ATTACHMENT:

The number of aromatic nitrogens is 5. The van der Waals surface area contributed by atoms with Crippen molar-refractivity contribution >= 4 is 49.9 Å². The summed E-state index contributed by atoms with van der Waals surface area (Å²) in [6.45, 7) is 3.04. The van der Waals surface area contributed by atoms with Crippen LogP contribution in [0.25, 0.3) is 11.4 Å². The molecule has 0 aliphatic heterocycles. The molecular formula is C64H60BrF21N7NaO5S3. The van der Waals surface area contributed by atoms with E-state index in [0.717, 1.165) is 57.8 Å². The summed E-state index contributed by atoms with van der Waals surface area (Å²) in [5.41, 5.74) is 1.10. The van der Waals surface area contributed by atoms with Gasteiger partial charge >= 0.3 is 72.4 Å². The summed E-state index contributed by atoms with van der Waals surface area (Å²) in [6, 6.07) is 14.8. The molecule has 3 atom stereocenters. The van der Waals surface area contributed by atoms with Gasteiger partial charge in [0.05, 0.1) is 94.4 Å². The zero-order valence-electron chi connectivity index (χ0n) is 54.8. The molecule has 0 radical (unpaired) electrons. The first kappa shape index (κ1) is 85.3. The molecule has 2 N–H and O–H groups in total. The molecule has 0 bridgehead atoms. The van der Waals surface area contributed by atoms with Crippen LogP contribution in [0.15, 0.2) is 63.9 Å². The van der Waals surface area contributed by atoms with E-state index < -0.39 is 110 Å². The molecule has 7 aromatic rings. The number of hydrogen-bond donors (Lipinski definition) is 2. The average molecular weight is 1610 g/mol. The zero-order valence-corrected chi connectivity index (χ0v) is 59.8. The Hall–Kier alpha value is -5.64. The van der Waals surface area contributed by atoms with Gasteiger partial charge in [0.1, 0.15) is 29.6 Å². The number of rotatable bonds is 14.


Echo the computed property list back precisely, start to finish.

The number of aromatic nitrogens is 5. The van der Waals surface area contributed by atoms with Crippen molar-refractivity contribution >= 4 is 49.9 Å². The summed E-state index contributed by atoms with van der Waals surface area (Å²) in [6.45, 7) is 3.04. The van der Waals surface area contributed by atoms with Crippen LogP contribution in [0.25, 0.3) is 11.4 Å². The molecule has 0 aliphatic heterocycles. The molecular formula is C64H60BrF21N7NaO5S3. The van der Waals surface area contributed by atoms with E-state index in [0.717, 1.165) is 57.8 Å². The summed E-state index contributed by atoms with van der Waals surface area (Å²) in [5.41, 5.74) is 1.10. The van der Waals surface area contributed by atoms with Gasteiger partial charge >= 0.3 is 72.4 Å². The summed E-state index contributed by atoms with van der Waals surface area (Å²) in [6, 6.07) is 14.8. The molecule has 3 atom stereocenters. The van der Waals surface area contributed by atoms with Gasteiger partial charge in [0.05, 0.1) is 94.4 Å². The zero-order valence-electron chi connectivity index (χ0n) is 54.8. The molecule has 0 radical (unpaired) electrons. The first kappa shape index (κ1) is 85.3. The molecule has 2 N–H and O–H groups in total. The molecule has 0 bridgehead atoms. The van der Waals surface area contributed by atoms with Crippen LogP contribution in [0.15, 0.2) is 63.9 Å². The van der Waals surface area contributed by atoms with E-state index < -0.39 is 110 Å². The molecule has 7 aromatic rings. The number of hydrogen-bond donors (Lipinski definition) is 2. The average molecular weight is 1610 g/mol. The zero-order valence-corrected chi connectivity index (χ0v) is 59.8. The Hall–Kier alpha value is -5.64. The van der Waals surface area contributed by atoms with Gasteiger partial charge in [0.1, 0.15) is 29.6 Å². The number of rotatable bonds is 14.